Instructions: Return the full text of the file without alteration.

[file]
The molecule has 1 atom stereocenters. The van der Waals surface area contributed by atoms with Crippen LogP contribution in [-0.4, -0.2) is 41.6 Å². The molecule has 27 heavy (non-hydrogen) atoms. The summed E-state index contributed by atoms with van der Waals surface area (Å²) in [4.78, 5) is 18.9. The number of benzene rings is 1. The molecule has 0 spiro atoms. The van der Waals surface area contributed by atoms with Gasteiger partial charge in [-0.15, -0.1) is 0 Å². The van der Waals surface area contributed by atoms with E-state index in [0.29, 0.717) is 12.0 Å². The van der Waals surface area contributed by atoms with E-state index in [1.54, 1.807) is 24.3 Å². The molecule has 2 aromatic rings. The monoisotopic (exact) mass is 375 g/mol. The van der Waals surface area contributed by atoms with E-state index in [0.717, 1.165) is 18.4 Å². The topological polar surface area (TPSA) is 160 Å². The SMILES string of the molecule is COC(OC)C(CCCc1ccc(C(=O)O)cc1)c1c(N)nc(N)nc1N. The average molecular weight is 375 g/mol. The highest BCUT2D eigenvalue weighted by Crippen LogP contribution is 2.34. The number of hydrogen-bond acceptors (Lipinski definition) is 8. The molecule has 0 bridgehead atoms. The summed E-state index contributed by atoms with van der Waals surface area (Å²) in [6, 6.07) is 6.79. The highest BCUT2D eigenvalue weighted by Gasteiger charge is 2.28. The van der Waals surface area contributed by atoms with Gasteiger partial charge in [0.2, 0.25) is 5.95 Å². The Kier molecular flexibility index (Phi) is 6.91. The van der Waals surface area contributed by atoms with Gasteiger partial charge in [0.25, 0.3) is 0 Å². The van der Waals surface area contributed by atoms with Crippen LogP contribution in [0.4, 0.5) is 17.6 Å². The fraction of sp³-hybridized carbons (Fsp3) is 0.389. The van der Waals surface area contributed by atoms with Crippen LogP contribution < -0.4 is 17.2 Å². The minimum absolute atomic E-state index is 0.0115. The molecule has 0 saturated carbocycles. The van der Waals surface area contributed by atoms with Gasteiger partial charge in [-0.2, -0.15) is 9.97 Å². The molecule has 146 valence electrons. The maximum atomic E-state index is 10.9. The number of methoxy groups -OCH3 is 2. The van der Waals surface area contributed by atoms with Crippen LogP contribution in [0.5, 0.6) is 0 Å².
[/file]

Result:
The molecule has 1 atom stereocenters. The van der Waals surface area contributed by atoms with Crippen LogP contribution in [-0.4, -0.2) is 41.6 Å². The molecule has 27 heavy (non-hydrogen) atoms. The summed E-state index contributed by atoms with van der Waals surface area (Å²) in [4.78, 5) is 18.9. The number of benzene rings is 1. The molecule has 0 spiro atoms. The van der Waals surface area contributed by atoms with Gasteiger partial charge in [-0.15, -0.1) is 0 Å². The van der Waals surface area contributed by atoms with E-state index in [0.29, 0.717) is 12.0 Å². The van der Waals surface area contributed by atoms with E-state index in [1.54, 1.807) is 24.3 Å². The molecule has 2 aromatic rings. The monoisotopic (exact) mass is 375 g/mol. The van der Waals surface area contributed by atoms with E-state index in [0.717, 1.165) is 18.4 Å². The topological polar surface area (TPSA) is 160 Å². The SMILES string of the molecule is COC(OC)C(CCCc1ccc(C(=O)O)cc1)c1c(N)nc(N)nc1N. The average molecular weight is 375 g/mol. The highest BCUT2D eigenvalue weighted by Crippen LogP contribution is 2.34. The number of hydrogen-bond acceptors (Lipinski definition) is 8. The molecule has 0 bridgehead atoms. The summed E-state index contributed by atoms with van der Waals surface area (Å²) in [6, 6.07) is 6.79. The highest BCUT2D eigenvalue weighted by Gasteiger charge is 2.28. The van der Waals surface area contributed by atoms with Gasteiger partial charge in [0.2, 0.25) is 5.95 Å². The Kier molecular flexibility index (Phi) is 6.91. The van der Waals surface area contributed by atoms with Gasteiger partial charge in [0.25, 0.3) is 0 Å². The van der Waals surface area contributed by atoms with Crippen LogP contribution in [0.4, 0.5) is 17.6 Å². The fraction of sp³-hybridized carbons (Fsp3) is 0.389. The van der Waals surface area contributed by atoms with Crippen LogP contribution < -0.4 is 17.2 Å². The minimum absolute atomic E-state index is 0.0115. The molecule has 0 saturated carbocycles. The van der Waals surface area contributed by atoms with Gasteiger partial charge in [-0.2, -0.15) is 9.97 Å². The molecule has 146 valence electrons. The maximum atomic E-state index is 10.9. The number of methoxy groups -OCH3 is 2. The van der Waals surface area contributed by atoms with Crippen LogP contribution in [0.5, 0.6) is 0 Å².